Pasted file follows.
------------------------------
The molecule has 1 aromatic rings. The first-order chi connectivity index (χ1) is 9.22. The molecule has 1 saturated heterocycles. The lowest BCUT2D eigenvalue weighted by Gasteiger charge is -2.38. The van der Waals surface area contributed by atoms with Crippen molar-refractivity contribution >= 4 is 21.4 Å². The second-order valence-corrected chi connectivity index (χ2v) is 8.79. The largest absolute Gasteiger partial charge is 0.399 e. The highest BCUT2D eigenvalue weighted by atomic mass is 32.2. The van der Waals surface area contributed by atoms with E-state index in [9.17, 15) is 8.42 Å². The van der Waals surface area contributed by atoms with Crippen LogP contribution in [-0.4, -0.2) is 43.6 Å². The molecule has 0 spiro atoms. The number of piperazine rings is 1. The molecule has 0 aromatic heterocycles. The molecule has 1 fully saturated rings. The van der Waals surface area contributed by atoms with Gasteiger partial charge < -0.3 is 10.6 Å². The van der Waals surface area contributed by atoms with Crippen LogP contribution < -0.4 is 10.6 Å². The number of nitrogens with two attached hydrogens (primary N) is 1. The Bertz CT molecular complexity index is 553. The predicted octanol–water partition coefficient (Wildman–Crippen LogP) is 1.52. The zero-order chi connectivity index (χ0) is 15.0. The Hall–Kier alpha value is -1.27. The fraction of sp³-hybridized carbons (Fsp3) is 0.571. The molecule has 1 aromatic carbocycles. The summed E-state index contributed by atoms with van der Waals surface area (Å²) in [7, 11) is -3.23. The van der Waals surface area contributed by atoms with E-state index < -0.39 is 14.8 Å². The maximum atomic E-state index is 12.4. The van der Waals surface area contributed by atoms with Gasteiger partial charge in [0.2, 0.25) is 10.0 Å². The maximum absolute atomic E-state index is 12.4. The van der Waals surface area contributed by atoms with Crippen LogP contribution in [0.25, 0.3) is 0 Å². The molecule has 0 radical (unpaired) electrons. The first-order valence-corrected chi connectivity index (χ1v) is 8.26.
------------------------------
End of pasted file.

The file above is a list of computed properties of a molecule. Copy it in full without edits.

The molecule has 1 aromatic rings. The first-order chi connectivity index (χ1) is 9.22. The molecule has 1 saturated heterocycles. The lowest BCUT2D eigenvalue weighted by Gasteiger charge is -2.38. The van der Waals surface area contributed by atoms with Crippen molar-refractivity contribution >= 4 is 21.4 Å². The second-order valence-corrected chi connectivity index (χ2v) is 8.79. The largest absolute Gasteiger partial charge is 0.399 e. The highest BCUT2D eigenvalue weighted by atomic mass is 32.2. The van der Waals surface area contributed by atoms with E-state index in [9.17, 15) is 8.42 Å². The van der Waals surface area contributed by atoms with Crippen LogP contribution in [-0.4, -0.2) is 43.6 Å². The molecule has 0 spiro atoms. The number of piperazine rings is 1. The molecule has 0 aromatic heterocycles. The molecule has 1 fully saturated rings. The van der Waals surface area contributed by atoms with Gasteiger partial charge < -0.3 is 10.6 Å². The van der Waals surface area contributed by atoms with Crippen LogP contribution < -0.4 is 10.6 Å². The number of nitrogens with two attached hydrogens (primary N) is 1. The Bertz CT molecular complexity index is 553. The predicted octanol–water partition coefficient (Wildman–Crippen LogP) is 1.52. The zero-order chi connectivity index (χ0) is 15.0. The Hall–Kier alpha value is -1.27. The fraction of sp³-hybridized carbons (Fsp3) is 0.571. The molecule has 1 aromatic carbocycles. The summed E-state index contributed by atoms with van der Waals surface area (Å²) in [7, 11) is -3.23. The van der Waals surface area contributed by atoms with E-state index < -0.39 is 14.8 Å². The maximum atomic E-state index is 12.4. The van der Waals surface area contributed by atoms with Gasteiger partial charge in [0.2, 0.25) is 10.0 Å². The maximum absolute atomic E-state index is 12.4. The van der Waals surface area contributed by atoms with Crippen LogP contribution in [0.25, 0.3) is 0 Å². The molecule has 0 radical (unpaired) electrons. The first-order valence-corrected chi connectivity index (χ1v) is 8.26.